On cars, old, new and future; science & technology; vintage airplanes, computer flight simulation of them; Sherlockiana; our English language; travel; and other stuff
THE DELLOW sports car is so English, it makes one’s teeth ache. Built between 1949 and 1956 in tiny numbers (perhaps 300 total), it was designed for the uniquely British motorsport of “trials.” That is, wait until grassy meadows, dales and hillocks become slick with English weather, then compete for quickest time on a flag-defined course up, down and through. The more up, the more down, the more slick, the better. Then, once appropriately muddy, regroup to the nearest pub.
The Dellow evolved out of Ken Delingpole’s engineering firm in Alvechurch, near Birmingham. Ron Lowe fabricated his boss’s trials special using an Austin 7 chassis. Others asked for similar examples. Before long, the supply of pre-war Austin 7s was depleted—and this is where the story gets really good.
Steel was in short supply in post-WWII England. However, there were government surplus chrome-molybdenum tubes left over from RP3 rocket launchers, and these could be used to fabricate a tubular chassis along Austin 7 lines. Indeed, it was not unknown for a Dellow to retain the government mil. spec. details stenciled on its chassis.
Also, what with aircraft production dwindled, there was a post-war glut of aluminum. Your family probably had a set of brightly colored drinking glasses made of the stuff; everyone did. And, when asked to supply Dellow coachwork, Radpanels of Kidderminster used this readily available material. In those days, elements of an MG were steel—and wood; a Dellow’s were aluminum—atop that chrome-moly rocket-launching-tube chassis. This is one reason a goodly number of them have survived. (By the way, check out A Bit of Aluminum and some Energy Economics nearby.)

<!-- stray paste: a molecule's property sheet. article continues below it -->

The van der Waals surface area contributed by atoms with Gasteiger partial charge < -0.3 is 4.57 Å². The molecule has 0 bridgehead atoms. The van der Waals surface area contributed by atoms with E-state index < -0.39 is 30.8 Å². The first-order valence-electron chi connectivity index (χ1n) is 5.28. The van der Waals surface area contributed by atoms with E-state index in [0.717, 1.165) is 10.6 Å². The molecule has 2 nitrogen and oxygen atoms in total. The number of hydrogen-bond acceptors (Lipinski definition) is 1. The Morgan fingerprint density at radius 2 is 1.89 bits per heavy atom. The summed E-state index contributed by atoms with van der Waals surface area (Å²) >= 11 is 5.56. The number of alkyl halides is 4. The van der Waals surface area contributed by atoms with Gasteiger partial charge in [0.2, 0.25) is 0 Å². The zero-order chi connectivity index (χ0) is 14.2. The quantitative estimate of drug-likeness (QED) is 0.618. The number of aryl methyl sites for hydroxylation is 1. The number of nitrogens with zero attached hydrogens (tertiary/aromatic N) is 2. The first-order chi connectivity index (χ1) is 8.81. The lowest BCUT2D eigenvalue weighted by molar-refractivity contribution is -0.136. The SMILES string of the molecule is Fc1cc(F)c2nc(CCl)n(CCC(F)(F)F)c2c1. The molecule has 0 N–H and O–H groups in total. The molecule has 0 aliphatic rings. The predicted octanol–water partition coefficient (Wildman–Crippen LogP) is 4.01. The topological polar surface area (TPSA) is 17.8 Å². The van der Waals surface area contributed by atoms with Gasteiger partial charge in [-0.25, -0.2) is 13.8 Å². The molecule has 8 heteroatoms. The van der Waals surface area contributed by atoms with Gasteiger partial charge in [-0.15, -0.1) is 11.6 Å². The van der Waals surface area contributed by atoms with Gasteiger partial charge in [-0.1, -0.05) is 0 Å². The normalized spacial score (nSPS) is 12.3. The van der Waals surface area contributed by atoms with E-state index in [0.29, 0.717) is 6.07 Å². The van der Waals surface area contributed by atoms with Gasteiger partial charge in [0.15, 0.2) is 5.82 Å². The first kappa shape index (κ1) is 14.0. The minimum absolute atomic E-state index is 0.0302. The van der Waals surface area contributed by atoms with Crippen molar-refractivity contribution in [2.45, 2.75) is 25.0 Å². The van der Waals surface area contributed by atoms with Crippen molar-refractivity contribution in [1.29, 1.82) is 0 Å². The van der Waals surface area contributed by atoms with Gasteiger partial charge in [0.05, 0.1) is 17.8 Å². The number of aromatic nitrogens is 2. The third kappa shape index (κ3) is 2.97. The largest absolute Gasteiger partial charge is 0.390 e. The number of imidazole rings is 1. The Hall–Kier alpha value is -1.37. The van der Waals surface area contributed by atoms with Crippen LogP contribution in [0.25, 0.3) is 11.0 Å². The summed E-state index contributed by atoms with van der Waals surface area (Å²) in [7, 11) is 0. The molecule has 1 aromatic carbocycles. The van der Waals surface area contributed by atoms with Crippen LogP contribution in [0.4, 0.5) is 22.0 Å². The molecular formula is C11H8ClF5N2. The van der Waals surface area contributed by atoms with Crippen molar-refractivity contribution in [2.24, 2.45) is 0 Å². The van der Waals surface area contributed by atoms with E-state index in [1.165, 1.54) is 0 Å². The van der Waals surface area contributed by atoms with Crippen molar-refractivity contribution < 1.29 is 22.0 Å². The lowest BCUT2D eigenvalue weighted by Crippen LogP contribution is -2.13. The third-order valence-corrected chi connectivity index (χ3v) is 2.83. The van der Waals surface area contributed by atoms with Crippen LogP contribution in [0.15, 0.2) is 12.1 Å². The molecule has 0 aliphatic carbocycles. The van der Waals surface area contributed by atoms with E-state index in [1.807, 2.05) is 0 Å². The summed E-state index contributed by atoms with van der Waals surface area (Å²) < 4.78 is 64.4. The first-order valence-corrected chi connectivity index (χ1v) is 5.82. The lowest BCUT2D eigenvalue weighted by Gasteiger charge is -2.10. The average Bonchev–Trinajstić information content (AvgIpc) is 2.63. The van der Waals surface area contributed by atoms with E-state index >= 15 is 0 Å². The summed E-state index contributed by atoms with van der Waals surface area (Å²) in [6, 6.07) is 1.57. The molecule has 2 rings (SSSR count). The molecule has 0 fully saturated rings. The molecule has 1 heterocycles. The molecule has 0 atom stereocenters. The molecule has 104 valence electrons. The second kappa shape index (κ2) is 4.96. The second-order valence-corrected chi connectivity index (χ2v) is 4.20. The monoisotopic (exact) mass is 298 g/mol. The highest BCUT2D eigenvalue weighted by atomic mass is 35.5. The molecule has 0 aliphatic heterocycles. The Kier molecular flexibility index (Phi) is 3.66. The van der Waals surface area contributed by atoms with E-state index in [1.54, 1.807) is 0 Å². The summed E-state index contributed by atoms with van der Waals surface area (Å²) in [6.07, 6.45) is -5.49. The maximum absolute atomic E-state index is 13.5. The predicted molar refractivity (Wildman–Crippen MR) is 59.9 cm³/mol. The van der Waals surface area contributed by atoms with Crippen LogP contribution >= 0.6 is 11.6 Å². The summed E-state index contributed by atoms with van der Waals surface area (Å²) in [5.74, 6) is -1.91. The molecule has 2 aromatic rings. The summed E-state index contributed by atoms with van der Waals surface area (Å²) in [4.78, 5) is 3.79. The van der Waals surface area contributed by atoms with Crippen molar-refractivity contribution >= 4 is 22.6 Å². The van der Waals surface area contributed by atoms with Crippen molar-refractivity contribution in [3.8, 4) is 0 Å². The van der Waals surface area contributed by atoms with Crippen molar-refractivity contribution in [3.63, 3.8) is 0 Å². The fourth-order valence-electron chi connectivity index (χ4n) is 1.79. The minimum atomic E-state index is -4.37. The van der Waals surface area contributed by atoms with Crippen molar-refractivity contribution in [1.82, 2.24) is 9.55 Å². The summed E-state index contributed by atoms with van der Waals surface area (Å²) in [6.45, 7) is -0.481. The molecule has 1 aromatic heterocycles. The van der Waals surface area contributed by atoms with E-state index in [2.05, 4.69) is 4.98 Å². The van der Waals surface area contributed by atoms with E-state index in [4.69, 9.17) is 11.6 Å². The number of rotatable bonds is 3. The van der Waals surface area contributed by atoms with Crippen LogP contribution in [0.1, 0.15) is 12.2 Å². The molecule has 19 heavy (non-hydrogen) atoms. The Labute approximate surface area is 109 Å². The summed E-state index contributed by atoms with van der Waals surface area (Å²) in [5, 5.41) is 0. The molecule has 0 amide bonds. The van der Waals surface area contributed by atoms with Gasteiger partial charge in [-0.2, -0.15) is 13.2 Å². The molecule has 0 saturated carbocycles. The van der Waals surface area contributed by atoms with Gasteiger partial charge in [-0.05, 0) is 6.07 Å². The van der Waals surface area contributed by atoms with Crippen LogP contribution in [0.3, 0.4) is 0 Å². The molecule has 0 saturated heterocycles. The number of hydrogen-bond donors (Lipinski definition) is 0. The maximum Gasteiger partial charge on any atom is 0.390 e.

If you squint a bit, you may agree that Dellow paid homage to the original BMW 328, only on a smaller scale. (The Dellow’s overall length was 136 in., some 10 in. shorter than a modern Mini.) And it certainly was lightweight, around 1300 lb.
A good thing too, as its mildly tuned 1172-cc Ford 4-cylinder produced around 35 bhp at 4200 rpm. The engine’s compression ratio was typical of the era, 6.2:1. However, it did sport twin S.U. carburetors mounted on a cast manifold of Dellow manufacture. There was also the option of a Wade-Ventor supercharger of Roots type.
The Dellow’s Ford beam axle up front was Panhard-rod-stabilized and rode on a transverse spring. Originally, quarter-elliptic springs held the live rear axle and friction shocks—known for sticking, then yielding—resided at all four corners. From the Mk II on, coil springs replaced the quarter-elliptics and telescopic dampers were fitted back there.
A delicious bit of Dellow lore: Four of them were bought as company cars for salesmen covering really rural terrain. Fords (Finsbury) of Bedford made milk-bottling equipment used by small dairies; its literature advertised “The Fellow in the Dellow.”
I’ve driven a Dellow Mk II, albeit briefly. The car is clearly dedicated to its trials role, softly suspended with something of a baby-buggy composure on ordinary roads. It’s not very quick, but you wouldn’t want it to be. Yet, carrying as it does His Majesty’s mil. spec., it is utterly English. ds
© Dennis Simanaitis, SimanaitisSays.com, 2012